Four drivers have taken back-to-back poles at this track. Michael Schumacher, Mika Hakkinen, Mark Webber and Lewis Hamilton are the drivers who’ve achieved this. Schumacher is the driver with the most consecutive poles at the track. He took pole in every season between 2000 and 2004. Meanwhile, Hamilton is the only driver to have taken consecutive poles on multliple occasions at the track. He did so in 2016-2018 and in 2020-2021.
Mercedes hold the record for the most consecutive pole positions at the Circuit de Barcelona-Catalunya. They’ve started from pole in all of the last nine seasons.
The difference between the fastest and slowest session-topping qualifying laps at this track is 10.584 seconds. The fastest qualifying time at this track was Michael Schumacher’s fastest lap in Q2 in 2006, while the slowest was Lewis Hamilton’s pole lap in 2014.
The largest gap between the pole lap and the slowest qualifying lap in a session at this track is 14.138 seconds, which happened in 2003. Meanwhile, the smallest gap between the fastest and slowest laps in a session is 2.250 seconds, which occurred in 2009.
The smallest pole margin at the Catalunya circuit is 0.017 seconds, which is the gap Pastor Maldonado took his only Formula 1 pole by in 2012. The largest margin pole was taken by at this track came in 1992, when Nigel Mansell set the fastest time by 1.005 seconds.
Pole has been taken by less than a tenth on nine occasions at this track, including four times in the last five seasons.
From the last ten Spanish Grands Prix, the average pole margin at the Circuit de Barcelona-Catalunya is 0.181 seconds.
SATURDAY TO SUNDAY
The polesitter at this track has gone on to win the Grand Prix 23 times. In 2019, Valtteri Bottas became only the second polesitter at the track to fail to win the race but to go on and finish on the podium. Michael Schumacher’s second place in 1994 is the only other time that has happened.
The Spanish Grand Prix at this track has been won from the front row of the grid 28 times. This means that just three victories here have been taken from third or further back.
The furthest back a Grand Prix at this track has been won from is fifth on the grid. That happened in 2013, when Fernando Alonso took his final victory with Ferrari.
The most drivers to finish on the same lap as the leader at this track is sixteen, which happened in 2019. 1997 is the only other occasion on which the number of drivers who completed all the laps in the Grand Prix was into double figures. Conversely, the least number of drivers to finish on the lead lap is three, which has happened in 1993, 1994, 1996, 2017 and 2020.
The Safety Car has been deployed in eight Spanish Grands Prix at this track. The most Safety Car appearances at this circuit is two, which has happened in 2008 and 2018.
Three races at the Circuit de Barcelona-Catalunya have been affected by rain, but no Grand Prix at this circuit has been affected by rain since 1996.
Sixteen drivers have set the fastest lap of a race at this track. Michael Schumacher is the driver with the most fastest laps here. He set the fastest lap of the Spanish Grand Prix seven times during his career.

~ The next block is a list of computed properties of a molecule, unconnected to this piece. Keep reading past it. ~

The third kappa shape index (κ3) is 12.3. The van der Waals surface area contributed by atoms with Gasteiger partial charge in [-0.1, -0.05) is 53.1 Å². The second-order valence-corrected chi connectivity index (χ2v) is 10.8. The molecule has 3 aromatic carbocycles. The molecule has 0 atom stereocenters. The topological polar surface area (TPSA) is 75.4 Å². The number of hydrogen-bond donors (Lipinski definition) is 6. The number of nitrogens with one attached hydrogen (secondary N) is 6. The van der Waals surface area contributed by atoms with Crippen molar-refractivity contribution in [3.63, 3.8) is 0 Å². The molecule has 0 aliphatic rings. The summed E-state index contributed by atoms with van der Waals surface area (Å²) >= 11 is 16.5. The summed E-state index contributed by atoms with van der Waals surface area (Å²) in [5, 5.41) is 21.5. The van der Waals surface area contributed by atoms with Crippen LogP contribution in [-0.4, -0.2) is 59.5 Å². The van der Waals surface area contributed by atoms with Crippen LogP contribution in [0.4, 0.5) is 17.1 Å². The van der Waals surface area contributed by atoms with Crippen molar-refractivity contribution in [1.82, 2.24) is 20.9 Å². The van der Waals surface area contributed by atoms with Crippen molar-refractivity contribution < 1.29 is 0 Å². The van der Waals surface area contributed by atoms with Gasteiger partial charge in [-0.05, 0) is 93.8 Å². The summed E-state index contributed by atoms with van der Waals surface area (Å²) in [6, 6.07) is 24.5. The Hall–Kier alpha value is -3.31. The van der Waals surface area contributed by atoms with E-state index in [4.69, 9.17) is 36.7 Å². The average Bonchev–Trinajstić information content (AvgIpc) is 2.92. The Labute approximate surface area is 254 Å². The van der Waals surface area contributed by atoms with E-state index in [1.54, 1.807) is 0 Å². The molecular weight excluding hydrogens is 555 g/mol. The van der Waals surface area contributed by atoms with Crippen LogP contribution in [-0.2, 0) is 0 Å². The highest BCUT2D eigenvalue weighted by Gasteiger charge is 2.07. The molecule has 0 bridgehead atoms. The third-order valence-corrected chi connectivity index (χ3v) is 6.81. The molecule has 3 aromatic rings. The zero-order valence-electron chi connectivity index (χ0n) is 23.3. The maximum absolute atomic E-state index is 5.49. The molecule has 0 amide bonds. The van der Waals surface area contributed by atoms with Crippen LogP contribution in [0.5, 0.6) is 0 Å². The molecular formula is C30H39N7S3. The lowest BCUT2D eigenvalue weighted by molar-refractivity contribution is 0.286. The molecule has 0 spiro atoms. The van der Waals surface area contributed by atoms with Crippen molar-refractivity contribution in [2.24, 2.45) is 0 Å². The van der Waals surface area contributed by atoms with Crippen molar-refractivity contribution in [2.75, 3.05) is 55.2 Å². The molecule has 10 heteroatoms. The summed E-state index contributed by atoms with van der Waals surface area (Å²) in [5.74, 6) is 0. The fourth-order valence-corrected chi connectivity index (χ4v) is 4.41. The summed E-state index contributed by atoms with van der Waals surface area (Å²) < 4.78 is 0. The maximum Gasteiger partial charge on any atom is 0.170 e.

700 F1 cars have been entered into a Grand Prix at Circuit de Barcelona-Catalunya. From those 700 cars, 682 cars have qualified for races. 676 of those cars have started a race here, while 487 have reached the chequered flag. Of the cars which have started races here, the finish rate is 70.71%.
The highest number of finishers in a race at this track is 21, which happened in 2011. However, 2020 and 2021 saw the highest percentage of finishers at the track, with 19 of the 20 starters (95%) finishing the race. The least number of drivers to reach the end of the race came at the 1996 event, when just six of the twenty starters crossed the finish line.
There has never been a red-flagged Spanish Grand Prix at this circuit. The 2007 Spanish Grand Prix is the only race at this track which did not run to full distance. The race was shortened by a single lap, due to an aborted start.
Since 1991, there have been 2,031 racing laps at the Circuit de Barcelona-Catalunya.
A World Champion has never been crowned at this track. The winner of the Spanish Grand Prix has gone on to win the title in the same season on eighteen occasions since 1991.
In the past seventeen seasons, the polesitter at the Spanish Grand Prix has gone on to win that year’s title on only six occasions.
The leader of the Drivers’ Championship after the Spanish Grand Prix has gone on to win that year’s title on 25 occasions since 1991.
After graduating in 2015 with a First Class honours degree in English Language and Literature, Nicky Haldenby, a lifelong fan of Formula 1, founded the Lights Out F1 Blog in 2016. The blog has become a firm fan-favourite, delving deep into the sport’s history books and lifting the cover on unusual F1 statistics.
Nicky also writes at F1Destinations and Motorsport Guides and can be heard as the resident stats man on the 2 Soft Compounds Podcast. His work has appeared on WTF1, BadgerGP, motorsport.com, Sky Sports F1 and BBC Radio 5 Live. Nicky is also the host of the F1 Rewind Podcast.